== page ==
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Career Coach: Surviving a bad boss

By Joyce E.A. Russell
Monday, September 6, 2010; 17

Most everyone can say they have worked for a bad boss. You know -- those supervisors who dictate what you will work on, how you will do it, and then find fault if it doesn't turn out the way they wanted it. They take the credit for the successes in the group but blame others for failures. They treat people according to rank, maybe they are racist or sexist or play favorites or are a bully. They suck the energy out of the team, rather than inspiring the group. Enough said.

Bad bosses become especially noticeable when you finally experience working for a good one. Those managers are seen as role models, leaders with strong ethics or morals, possessing good business knowledge and overall competence. They are often inspirational or charismatic, and apt to recognize and engage their employees. When working for a good boss, what a difference it makes -- to your morale, work productivity, stress and to your general enthusiasm for work and life in general.

So if you think you are stuck with a bad boss, what can you do to survive?

Get training for your boss.

It is possible it's a training problem. Maybe the boss never had any training in leadership, supervision or diversity. Talk to the human resources department if your firm has one. If not, you might need to talk to your boss. Directly, but politely, tell him or her about your needs for timely, specific feedback or goals. Of course, this won't help with all of those bad boss situations described above, but it may help with some.

There must be an incentive for the boss to change.

To change, your boss has to have a reason or incentive. Managers who put the effort into changing have generally been told by higher-level managers that they have to improve their leadership skills if they want to move up in the organization, receive a raise or get another reward of some type. Or someone has convinced them that enhancing their leadership skills will be important for the good of the firm or their employees -- presuming they care about those things. If you can't convince the boss about the need to change, maybe a higher-level manager can.

Develop a positive relationship with your boss.

If possible, befriend your boss. The boss is more apt to help you if he or she likes you. Of course, depending on what negative things the boss does, this might not be a plausible strategy. If it makes sense to do this, then get to know your boss as a person -- what are his or her hobbies? Interests? Goals at work? The more you understand your boss, the more you might be able to help meet his or her needs and yours as a result.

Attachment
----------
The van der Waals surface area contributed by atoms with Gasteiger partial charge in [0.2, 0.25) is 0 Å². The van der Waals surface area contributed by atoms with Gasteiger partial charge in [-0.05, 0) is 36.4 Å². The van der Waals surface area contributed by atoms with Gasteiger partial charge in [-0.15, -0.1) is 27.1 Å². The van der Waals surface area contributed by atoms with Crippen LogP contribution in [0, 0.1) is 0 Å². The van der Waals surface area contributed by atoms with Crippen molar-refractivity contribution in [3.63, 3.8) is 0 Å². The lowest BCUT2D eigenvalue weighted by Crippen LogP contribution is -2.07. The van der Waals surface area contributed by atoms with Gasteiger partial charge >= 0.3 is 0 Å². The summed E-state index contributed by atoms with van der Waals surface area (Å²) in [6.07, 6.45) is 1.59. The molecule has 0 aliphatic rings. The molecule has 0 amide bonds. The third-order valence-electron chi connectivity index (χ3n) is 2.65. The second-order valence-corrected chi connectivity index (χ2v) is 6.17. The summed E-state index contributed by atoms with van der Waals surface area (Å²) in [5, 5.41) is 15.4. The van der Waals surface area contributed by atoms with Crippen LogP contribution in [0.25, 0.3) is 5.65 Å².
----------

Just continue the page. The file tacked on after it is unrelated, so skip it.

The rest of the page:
Understand your boss's moods and style.

While it would be great if we never had to worry about the boss's moods and reactions to things, the reality is that we do need to know these things. Maybe there are certain times -- such as end-of-the-month number crunching -- when it would be smart to postpone a talk with the boss. Or we might know that the boss is introverted and likes to see things in writing before discussing them. This doesn't mean we always have to accommodate the boss. It just means you need to pay attention to your boss and learn how and when to best communicate.

Keep your boss informed.

It is important to periodically keep your boss informed about things you are doing to support the department or the firm. Bosses don't know everything that is going on. They do like to hear what you are doing to support their agenda and mission in the firm.

Find a mentor with the company.

If you love the nature of your work or your firm but hate your boss, another solution is to develop a mentoring relationship with a manager or peer in another department or part of the company. Mentors can provide the career guidance and visibility you need to help you move forward in the organization. They can also provide you with needed psychosocial support, from offering advice to being a sounding board for you.

Report your boss.

You might have to report the bad actions or performance of your boss to a higher-up -- or to someone in human resources. You may need to gather data from co-workers or others to support your case. Obviously, the urgency with which you do this depends on what your boss is doing and the company's policies. One thing to remember is that due to confidentiality issues, you may never get to hear what the HR department or higher-level manager said or did to deal with your boss.

Look for other options.

If you can't find a way to resolve the issues and/or your boss simply will not make a change in behavior, you should start working your network and begin looking for a new job -- within or outside the organization. If you like the company, a transfer might be the best option -- but you'll need a strong support group within the firm to help you make the transfer, especially if you don't want to ask your boss for a recommendation.

Joyce E.A. Russell is the director of the Executive Coaching and Leadership Development Program at the University of Maryland's Robert H. Smith School of Business. She is a licensed industrial and organizational psychologist. She can be reached at jrussell@rhsmith.umd.edu.

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